... and finally one piece.
Movement Example 2
Capstones can move like any other piece. In addition, a capstone can flatten a standing stone, if it does so by itself. In this example, Black will move his capstone two spaces, to flatten White's standing stone.
In the first step, Black could move up to five of these pieces, but he chooses to leave two pieces behind, and move three to the next space. (This leaves Black in control of the starting space).
Pick a stack and a direction...
To flatten the standing stone, the capstone must go alone. Black leaves the rest of the pieces on the second space, and moves the capstone by itself onto the standing stone.
...then carry three pieces...
With this move, Black has flattened White's standing stone, but has left White in control of the middle stack. This is not perfect for Black, but this type of result is fairly common.
...then carry the capstone to flatten the standing stone.
To avoid leaving a white piece behind, the capstone would have to start with a black piece below it.
Note again that capstones can flatten stones of either color (not just the opponent's color, as shown here).
You'll quickly find that the simple rules of Tak leave room for a great deal of strategy.
Movement is the key to understanding the game. A tall stack has many options, and a single move can alter the balance of power.
You can learn the basics of the game by playing a few games at 4x4. Because there are no capstones at this size, standing stones are quite powerful and you'll learn how to use them for offense as well as defense.
In the early game, be careful not to make too many moves; you need to put pieces into play, and not just move the pieces you have.
In the late game, don't be afraid to "run out the clock", playing out your pieces, if you are winning on the flats.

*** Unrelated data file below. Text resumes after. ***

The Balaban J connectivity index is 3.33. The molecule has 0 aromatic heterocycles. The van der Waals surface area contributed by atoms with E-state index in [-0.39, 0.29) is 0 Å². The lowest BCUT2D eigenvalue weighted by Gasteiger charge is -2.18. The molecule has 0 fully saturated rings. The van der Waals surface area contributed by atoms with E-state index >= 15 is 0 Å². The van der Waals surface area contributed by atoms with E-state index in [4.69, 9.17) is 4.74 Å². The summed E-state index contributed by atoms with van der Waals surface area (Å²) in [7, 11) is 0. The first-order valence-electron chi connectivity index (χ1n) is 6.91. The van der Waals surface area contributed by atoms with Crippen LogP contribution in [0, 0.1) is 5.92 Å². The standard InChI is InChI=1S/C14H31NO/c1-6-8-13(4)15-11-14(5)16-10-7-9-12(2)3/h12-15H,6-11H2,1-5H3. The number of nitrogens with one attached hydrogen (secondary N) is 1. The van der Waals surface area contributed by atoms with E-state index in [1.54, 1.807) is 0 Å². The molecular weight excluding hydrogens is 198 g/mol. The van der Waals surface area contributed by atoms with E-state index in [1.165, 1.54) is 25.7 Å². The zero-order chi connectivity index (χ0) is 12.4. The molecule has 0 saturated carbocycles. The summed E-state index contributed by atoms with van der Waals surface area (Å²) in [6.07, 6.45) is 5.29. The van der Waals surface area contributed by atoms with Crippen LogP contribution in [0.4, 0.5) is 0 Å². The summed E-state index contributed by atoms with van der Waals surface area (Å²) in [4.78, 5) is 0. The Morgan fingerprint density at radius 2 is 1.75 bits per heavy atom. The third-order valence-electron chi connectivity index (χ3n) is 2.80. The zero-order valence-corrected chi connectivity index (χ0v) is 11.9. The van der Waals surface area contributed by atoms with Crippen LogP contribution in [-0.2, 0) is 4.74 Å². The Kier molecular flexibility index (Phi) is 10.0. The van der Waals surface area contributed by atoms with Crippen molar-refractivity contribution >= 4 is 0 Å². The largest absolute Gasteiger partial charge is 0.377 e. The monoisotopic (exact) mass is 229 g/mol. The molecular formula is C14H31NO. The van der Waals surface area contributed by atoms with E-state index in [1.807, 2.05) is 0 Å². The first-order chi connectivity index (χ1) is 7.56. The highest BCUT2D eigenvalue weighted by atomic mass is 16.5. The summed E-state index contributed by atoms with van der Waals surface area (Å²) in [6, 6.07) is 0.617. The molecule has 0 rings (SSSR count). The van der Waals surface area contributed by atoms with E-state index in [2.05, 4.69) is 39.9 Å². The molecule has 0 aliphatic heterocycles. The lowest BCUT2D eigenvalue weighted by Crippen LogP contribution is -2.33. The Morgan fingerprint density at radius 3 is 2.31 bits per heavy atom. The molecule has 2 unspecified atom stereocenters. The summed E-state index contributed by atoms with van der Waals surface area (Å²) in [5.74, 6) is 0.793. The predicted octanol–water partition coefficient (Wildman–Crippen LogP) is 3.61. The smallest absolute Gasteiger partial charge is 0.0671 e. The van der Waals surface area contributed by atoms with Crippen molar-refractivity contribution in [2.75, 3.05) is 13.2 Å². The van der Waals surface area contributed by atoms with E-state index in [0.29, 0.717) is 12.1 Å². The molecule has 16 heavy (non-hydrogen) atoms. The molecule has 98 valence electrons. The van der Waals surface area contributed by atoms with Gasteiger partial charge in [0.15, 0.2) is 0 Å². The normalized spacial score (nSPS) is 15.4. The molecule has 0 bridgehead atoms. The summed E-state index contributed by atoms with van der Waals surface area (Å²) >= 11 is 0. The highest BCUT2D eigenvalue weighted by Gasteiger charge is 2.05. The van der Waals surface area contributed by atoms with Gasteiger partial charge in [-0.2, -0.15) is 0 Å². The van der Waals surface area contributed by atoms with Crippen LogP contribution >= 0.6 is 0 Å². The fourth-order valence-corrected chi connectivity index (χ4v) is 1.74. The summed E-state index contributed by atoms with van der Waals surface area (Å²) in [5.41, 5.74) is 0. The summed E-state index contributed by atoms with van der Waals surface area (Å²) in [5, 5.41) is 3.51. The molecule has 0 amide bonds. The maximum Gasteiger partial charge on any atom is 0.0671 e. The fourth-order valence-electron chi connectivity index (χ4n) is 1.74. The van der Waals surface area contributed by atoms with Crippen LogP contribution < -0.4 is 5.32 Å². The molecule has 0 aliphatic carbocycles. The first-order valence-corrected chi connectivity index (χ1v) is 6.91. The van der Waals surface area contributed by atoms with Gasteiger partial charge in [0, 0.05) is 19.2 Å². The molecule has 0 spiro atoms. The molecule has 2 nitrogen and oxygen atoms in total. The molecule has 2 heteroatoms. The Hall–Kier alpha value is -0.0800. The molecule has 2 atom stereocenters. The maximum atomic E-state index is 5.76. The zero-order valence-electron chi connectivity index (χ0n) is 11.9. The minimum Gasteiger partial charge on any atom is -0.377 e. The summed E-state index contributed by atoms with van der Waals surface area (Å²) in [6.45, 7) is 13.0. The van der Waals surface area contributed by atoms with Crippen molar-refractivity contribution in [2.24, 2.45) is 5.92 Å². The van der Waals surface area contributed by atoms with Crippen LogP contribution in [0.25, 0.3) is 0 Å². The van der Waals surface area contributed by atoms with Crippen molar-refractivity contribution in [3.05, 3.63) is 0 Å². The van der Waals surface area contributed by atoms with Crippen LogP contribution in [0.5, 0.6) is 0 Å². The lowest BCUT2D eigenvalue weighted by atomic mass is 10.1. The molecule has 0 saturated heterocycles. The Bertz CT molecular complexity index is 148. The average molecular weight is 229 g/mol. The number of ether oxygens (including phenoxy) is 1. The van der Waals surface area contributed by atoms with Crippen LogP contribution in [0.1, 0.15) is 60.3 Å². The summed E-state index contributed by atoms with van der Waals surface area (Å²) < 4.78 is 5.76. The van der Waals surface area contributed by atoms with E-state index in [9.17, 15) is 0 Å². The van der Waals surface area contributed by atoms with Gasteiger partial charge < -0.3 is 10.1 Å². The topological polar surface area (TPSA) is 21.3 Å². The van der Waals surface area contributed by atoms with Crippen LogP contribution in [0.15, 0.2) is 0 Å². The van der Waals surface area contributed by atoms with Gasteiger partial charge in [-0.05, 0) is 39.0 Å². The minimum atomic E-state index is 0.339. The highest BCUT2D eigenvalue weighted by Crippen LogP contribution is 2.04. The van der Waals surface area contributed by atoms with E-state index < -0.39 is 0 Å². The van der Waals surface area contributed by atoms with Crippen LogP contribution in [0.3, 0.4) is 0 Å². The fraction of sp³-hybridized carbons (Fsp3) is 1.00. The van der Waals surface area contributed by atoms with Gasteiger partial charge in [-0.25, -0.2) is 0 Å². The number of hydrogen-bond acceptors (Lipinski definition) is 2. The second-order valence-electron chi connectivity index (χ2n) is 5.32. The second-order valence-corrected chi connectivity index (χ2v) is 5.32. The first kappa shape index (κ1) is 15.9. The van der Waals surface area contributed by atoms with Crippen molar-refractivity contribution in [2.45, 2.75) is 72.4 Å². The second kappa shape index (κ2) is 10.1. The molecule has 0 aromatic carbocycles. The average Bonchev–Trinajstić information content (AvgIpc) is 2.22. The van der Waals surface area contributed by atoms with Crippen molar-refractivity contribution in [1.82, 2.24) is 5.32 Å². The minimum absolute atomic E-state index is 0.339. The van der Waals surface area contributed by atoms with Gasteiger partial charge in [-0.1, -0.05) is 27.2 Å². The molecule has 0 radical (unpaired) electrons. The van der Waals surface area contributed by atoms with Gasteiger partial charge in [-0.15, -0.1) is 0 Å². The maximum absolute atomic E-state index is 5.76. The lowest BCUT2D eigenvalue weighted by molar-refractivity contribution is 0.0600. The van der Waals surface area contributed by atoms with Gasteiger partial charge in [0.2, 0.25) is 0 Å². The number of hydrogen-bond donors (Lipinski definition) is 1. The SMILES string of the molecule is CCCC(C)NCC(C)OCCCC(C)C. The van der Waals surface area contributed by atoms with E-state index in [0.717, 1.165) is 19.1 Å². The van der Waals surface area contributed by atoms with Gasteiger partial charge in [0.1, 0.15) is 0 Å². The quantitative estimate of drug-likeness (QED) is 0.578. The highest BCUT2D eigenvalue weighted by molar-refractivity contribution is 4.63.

There is a slight advantage for the player who goes first. So, for a fair contest, you can keep score over multiple games.
Your score for winning is equal to the size of the board (25 points in a 5x5 game), plus the number of pieces that remain in the winner's reserve.
For example, if you win with four unplayed pieces, you score 29 points. This is 25 points for the board, and four points for your unplayed pieces.
In the long run, better players will score more points by playing more efficiently.
University Gambling Rules
The game of Tak has recently enjoyed a surge in popularity at the University, where Kvothe studies the arcane arts.
Here is one of many optional systems for placing wagers on the game, devised by Tak historian Daramin Centes.
Ante: To begin, each player contributes an ante of ten coins. This creates a pot that will go to the winner of the game.
Bidding: Players bid, in coins, for the right to go first. The high bidder goes first, and must pay his bid into the pot. (The second player pays nothing extra).
Calling Tak: When a player calls "Tak", her opponent must either add two coins to the pot, or resign.
However, a player cannot be forced to pay this penalty twice in a row. The obligation passes back and forth each time a different player calls "Tak". You can use a token to help remember who called it last.
End Reward: The winner takes the pot, plus a bonus equal to the number of unplayed pieces in the winner's reserve. For example, if you win with five unplayed pieces, you win the pot plus an additional five coins from your opponent.